I didn't (specify a dress code) and they didn't (show up in khakis) and I don't (run in high social circles).

I live in North Carolina, got married in 2008, did thermographed invitations in Edwardian Script with no dress code but with the ceremony time announced as "half after six o'clock in the evening". The men who owned tuxes wore them, and the rest wore suits. Maybe one sportcoat - I'd have to check the pictures. A few guys did consult with our most "fashion-forward" friend as to whether tuxes would be appropriate, and she properly told them that the ceremony time and invitation typeface implied that evening wear was welcome.

We specifically omitted a dress code so as to not make the men who didn't own tuxes and didn't want to go to the expense of renting one feel like they were inadequate by having to opt out of "black tie optional".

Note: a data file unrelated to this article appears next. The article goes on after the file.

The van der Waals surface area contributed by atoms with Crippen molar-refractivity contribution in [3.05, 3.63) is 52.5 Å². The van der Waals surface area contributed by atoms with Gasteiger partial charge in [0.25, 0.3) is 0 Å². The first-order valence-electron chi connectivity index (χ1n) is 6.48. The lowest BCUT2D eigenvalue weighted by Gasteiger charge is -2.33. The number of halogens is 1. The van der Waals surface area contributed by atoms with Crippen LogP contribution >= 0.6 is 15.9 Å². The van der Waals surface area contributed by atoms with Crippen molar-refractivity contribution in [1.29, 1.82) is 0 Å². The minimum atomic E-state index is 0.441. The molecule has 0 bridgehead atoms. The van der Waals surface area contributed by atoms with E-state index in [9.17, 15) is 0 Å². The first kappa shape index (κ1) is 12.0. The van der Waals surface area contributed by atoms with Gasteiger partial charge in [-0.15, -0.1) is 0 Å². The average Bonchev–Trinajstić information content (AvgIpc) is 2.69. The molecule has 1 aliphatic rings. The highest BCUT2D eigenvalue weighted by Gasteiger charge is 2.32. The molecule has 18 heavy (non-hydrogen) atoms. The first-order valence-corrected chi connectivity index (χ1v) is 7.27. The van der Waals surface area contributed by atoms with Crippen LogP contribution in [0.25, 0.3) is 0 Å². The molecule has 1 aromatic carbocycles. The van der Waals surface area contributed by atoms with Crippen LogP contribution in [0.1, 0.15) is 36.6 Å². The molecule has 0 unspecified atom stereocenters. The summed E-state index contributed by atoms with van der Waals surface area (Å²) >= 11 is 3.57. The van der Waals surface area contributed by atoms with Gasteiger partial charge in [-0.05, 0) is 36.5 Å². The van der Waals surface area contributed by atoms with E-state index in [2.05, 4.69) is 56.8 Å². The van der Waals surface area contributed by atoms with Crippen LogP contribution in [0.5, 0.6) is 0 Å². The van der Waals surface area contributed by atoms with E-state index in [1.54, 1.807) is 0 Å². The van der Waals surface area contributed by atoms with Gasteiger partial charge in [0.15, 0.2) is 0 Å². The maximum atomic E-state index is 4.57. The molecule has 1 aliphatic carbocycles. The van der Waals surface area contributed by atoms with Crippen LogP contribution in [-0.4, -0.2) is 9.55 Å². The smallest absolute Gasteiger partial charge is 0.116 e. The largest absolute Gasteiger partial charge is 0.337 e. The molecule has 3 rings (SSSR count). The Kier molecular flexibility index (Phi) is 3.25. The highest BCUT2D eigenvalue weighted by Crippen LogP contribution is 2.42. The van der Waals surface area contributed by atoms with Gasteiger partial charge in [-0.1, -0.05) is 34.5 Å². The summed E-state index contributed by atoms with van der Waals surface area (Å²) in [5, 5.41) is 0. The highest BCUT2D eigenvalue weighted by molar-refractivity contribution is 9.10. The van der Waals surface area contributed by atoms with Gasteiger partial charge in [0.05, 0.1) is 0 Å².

Edited by musicmax - 1/23/13 at 1:18pm
post #988 of 2698
Quote:
Originally Posted by Van Veen View Post


The problem nowadays is the dilution of dress code meanings. To most people nowadays, "formal" actually means "business formal". I bet if you put "cocktail attire" on an invitation, you'd see more than a handful of guys without ties and at least a few without jackets.

"Cocktail attire" is ridiculously ambiguous. I have a "cocktail attire" event next month at a local museum. I'm torn between wearing a Brioni tux and ordering Vespers, or a Jack Daniels t-shirt & Canada Dry ballcap (backwards of course) and chugging bourbon & gingers....
Edited by musicmax - 1/23/13 at 1:24pm
post #989 of 2698
Thread Starter